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Social distance modulates the process of uncertain decision-making: evidence from event-related potentials

Authors Guo H, Song H, Liu Y, Xu K, Shen H

Received 2 April 2019

Accepted for publication 30 July 2019

Published 21 August 2019 Volume 2019:12 Pages 701—714

DOI https://doi.org/10.2147/PRBM.S210910

Checked for plagiarism Yes

Review by Single-blind

Peer reviewer comments 2

Editor who approved publication: Professor Igor Elman


Huan Guo, Hang Song, Yuanyuan Liu, Kai Xu, Heyong Shen

School of Psychology, South China Normal University, Guangzhou, People’s Republic of China

Correspondence:Heyong Shen 55 West Zhongshan Avenue, Tianhe District, Guangzhou 510631, People’s Republic of China
Tel +86 186 6566 1009
Email shenheyong2018@hotmail.com

Purpose: Social distance affects risk perception in uncertain decision-making, but how this effect works and the mechanism of how social distance influences the early processing stages of uncertain decision-making are still unclear. This investigation aimed to explore how social distance influences risk-taking during uncertain decision-making using the Iowa Gambling Task with recording of event-related potentials.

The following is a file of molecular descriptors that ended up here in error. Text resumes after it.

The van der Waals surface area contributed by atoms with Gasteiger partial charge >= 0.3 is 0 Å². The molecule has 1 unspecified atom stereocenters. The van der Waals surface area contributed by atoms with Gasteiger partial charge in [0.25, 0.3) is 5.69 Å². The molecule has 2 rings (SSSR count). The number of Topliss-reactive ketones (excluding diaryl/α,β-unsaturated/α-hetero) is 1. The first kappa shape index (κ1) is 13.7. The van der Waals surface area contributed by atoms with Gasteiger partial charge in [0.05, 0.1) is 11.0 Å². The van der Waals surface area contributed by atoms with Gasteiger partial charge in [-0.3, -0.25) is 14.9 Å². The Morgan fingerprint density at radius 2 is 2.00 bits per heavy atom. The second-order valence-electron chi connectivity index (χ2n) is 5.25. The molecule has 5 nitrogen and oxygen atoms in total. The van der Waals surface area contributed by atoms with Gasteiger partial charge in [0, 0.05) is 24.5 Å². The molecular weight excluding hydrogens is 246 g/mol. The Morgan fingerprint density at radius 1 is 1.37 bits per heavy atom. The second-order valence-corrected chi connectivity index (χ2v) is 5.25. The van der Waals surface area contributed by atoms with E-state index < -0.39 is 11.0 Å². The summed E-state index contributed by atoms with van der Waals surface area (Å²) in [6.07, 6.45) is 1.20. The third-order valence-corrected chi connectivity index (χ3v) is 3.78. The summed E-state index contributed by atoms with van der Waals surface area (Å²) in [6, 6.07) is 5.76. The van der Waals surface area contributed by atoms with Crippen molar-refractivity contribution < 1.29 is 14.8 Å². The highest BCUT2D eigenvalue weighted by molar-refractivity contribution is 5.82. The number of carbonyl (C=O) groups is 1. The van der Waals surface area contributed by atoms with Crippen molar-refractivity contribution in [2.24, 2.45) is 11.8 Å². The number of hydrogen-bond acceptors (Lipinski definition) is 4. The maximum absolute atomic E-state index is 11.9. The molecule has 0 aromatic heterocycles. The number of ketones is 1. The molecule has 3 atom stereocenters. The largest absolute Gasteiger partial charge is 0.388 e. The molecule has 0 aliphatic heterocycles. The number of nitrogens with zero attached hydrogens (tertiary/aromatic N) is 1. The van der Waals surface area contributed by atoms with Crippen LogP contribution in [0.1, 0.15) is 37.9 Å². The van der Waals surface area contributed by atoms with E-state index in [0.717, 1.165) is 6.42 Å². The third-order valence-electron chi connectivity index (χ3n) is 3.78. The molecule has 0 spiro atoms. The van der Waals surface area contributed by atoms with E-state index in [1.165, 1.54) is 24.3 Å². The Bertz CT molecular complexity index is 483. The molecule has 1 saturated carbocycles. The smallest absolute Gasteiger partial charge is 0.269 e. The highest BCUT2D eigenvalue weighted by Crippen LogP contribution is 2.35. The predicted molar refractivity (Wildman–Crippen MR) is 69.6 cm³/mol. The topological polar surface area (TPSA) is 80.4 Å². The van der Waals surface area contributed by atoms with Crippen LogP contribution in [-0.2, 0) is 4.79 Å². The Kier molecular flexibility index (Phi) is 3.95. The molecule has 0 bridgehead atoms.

Methods: A total of 57 healthy subjects (36 female) participated in the modified single-choice Iowa Gambling Task when they gambled based on three quantified social distances (self, friend, and stranger). The social distance between participant and beneficiary was quantified on a scale of 0–100 points, with 0 representing self, 5 representing a close friend, and 100 representing a stranger.
Results: Three stages of uncertain decision-making were analyzed. Behavioral results showed that social distance worked interactively with choice frame, and high social distance made people choose a more advantageous deck and a less disadvantageous deck than low social distance. The P300 in the choice-evaluation stage, which reflects stimulus discrimination, directly proved this result by showing that gambling for a stranger caused higher P300 when evaluating an advantageous deck and lower P300 when evaluating a disadvantageous deck than for others. Decision preceding negativity in the response-selection stage represents the anticipation of risky choices: this was larger with high social distance when choosing a disadvantageous deck. Feedback-related negativity and feedback-related P300 had motivational significance, showing smaller amplitudes when gambling for a stranger than for oneself.
Conclusion: These results provide evidence that social distance works interactively with choice frames of uncertain decision-making. People at high social distance are more risk-taking in an advantageous frame and more risk-avoid ant in a disadvantageous frame.

Keywords: uncertain decision-making, social distance, risk-taking, Iowa Gambling Task, event-related potential, ERP

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